Are ‘Natural Flavors’ Really Natural?
Q. I heard that “natural flavors” added to flavored seltzer water are not natural, because of a loophole in the regulations covering additives. Is that true?
A. Government regulations define natural flavors as those that derive their aroma or flavor chemicals from plant or animal sources, including fruit, meat, fish, spices, herbs, roots, leaves, buds or bark that are distilled, fermented or otherwise manipulated in a lab. This distinguishes them from artificial flavors, which use man-made chemicals to give a product its particular flavor or aroma.
The loophole, as it were, is that for nonorganic foods, the regulations do not restrict the dozens of other ingredients like preservatives and solvents that can go into a so-called natural flavor. Ultimately, because of the wide variety of ingredients that typically go into “natural” flavorings, “there does not seem to be much of a difference between natural and artificial flavors,” said David Andrews, a scientist at the Environmental Working Group, a research and advocacy organization.
While food processors must list all of the ingredients on a food label, flavor manufacturers do not have to disclose their ingredients. They can add synthetic solvents, preservatives, emulsifiers, carriers and other additives to a flavor that qualifies as natural under current regulations. Natural flavors allowed for use in certified organic foods are subject to a different, far more restrictive set of regulations. They cannot contain a long list of ingredients, including synthetic solvents, carriers and emulsifiers or artificial preservatives, said Gwendolyn Wyard, the Organic Trade Association’s vice president of regulatory and technical affairs. They must use non-petroleum-based solvents, cannot be irradiated and cannot use flavor extracts derived from genetically engineered crops.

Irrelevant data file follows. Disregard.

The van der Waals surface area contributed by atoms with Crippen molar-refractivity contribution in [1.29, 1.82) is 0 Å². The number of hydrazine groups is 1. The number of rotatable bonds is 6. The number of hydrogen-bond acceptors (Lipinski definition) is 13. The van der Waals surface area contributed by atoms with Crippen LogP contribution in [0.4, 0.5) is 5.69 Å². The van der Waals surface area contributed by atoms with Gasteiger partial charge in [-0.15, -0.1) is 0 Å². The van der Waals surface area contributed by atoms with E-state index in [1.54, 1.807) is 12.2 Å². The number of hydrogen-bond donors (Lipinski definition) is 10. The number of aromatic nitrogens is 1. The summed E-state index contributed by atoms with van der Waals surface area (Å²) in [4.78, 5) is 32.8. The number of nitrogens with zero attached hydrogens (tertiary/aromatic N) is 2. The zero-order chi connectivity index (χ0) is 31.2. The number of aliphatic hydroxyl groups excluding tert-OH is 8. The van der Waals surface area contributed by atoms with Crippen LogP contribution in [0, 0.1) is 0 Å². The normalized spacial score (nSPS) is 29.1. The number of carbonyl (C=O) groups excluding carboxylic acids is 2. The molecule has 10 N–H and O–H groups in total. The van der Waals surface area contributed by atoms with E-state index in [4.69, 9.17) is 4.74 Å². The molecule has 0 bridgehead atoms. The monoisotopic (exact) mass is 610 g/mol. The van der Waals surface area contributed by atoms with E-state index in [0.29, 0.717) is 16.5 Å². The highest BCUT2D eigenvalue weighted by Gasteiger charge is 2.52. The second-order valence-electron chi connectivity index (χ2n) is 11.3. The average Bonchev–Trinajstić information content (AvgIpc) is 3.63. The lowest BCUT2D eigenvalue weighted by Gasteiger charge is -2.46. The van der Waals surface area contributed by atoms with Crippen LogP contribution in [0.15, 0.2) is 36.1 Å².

Flavors labeled “organic flavors” or “organic natural flavors” are even more strictly regulated, consisting almost entirely of organic ingredients; the latter may contain a small amount of natural flavor as well.
Some food safety advocates recommend people with food allergies or dietary restrictions avoid food flavorings because the ingredients are not disclosed, but that is a difficult task. Food manufacturers add them to a surprising number of basic items, not just highly processed foods like candy, granola bars and frozen dinners but also to some cold cereals, flavored yogurts, canned soups and spaghetti sauces and even to some apple sauces and ice creams (including Breyers Natural Vanilla).
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